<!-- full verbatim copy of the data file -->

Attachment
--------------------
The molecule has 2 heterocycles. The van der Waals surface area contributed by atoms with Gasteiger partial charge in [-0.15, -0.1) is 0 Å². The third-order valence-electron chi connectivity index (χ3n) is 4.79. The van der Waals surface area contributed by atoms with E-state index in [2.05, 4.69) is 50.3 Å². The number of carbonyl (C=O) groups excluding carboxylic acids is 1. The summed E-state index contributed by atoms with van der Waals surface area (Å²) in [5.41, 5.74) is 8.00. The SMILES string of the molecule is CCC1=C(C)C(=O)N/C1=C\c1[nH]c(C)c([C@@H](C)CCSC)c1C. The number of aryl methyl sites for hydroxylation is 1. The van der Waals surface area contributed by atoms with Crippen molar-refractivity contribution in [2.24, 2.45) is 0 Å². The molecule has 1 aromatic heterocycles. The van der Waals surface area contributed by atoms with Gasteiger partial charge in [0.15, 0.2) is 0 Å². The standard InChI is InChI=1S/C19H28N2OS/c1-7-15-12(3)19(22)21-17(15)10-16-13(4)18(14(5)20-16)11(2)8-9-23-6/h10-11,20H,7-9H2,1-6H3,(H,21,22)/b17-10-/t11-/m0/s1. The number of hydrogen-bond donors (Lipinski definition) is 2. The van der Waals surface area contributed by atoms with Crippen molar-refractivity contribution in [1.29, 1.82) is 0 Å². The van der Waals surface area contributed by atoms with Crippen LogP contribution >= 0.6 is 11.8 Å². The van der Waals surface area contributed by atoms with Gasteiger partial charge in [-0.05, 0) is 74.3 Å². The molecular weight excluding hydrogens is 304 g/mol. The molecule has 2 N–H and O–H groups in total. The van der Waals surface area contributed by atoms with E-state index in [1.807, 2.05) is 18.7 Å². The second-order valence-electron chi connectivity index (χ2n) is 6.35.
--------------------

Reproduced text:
The molecule has 2 heterocycles. The van der Waals surface area contributed by atoms with Gasteiger partial charge in [-0.15, -0.1) is 0 Å². The third-order valence-electron chi connectivity index (χ3n) is 4.79. The van der Waals surface area contributed by atoms with E-state index in [2.05, 4.69) is 50.3 Å². The number of carbonyl (C=O) groups excluding carboxylic acids is 1. The summed E-state index contributed by atoms with van der Waals surface area (Å²) in [5.41, 5.74) is 8.00. The SMILES string of the molecule is CCC1=C(C)C(=O)N/C1=C\c1[nH]c(C)c([C@@H](C)CCSC)c1C. The number of aryl methyl sites for hydroxylation is 1. The van der Waals surface area contributed by atoms with Crippen molar-refractivity contribution in [2.24, 2.45) is 0 Å². The molecule has 1 aromatic heterocycles. The van der Waals surface area contributed by atoms with Gasteiger partial charge in [0.15, 0.2) is 0 Å². The standard InChI is InChI=1S/C19H28N2OS/c1-7-15-12(3)19(22)21-17(15)10-16-13(4)18(14(5)20-16)11(2)8-9-23-6/h10-11,20H,7-9H2,1-6H3,(H,21,22)/b17-10-/t11-/m0/s1. The number of hydrogen-bond donors (Lipinski definition) is 2. The van der Waals surface area contributed by atoms with Crippen molar-refractivity contribution in [1.29, 1.82) is 0 Å². The van der Waals surface area contributed by atoms with Crippen LogP contribution >= 0.6 is 11.8 Å². The van der Waals surface area contributed by atoms with Gasteiger partial charge in [-0.05, 0) is 74.3 Å². The molecular weight excluding hydrogens is 304 g/mol. The molecule has 2 N–H and O–H groups in total. The van der Waals surface area contributed by atoms with E-state index in [1.807, 2.05) is 18.7 Å². The second-order valence-electron chi connectivity index (χ2n) is 6.35.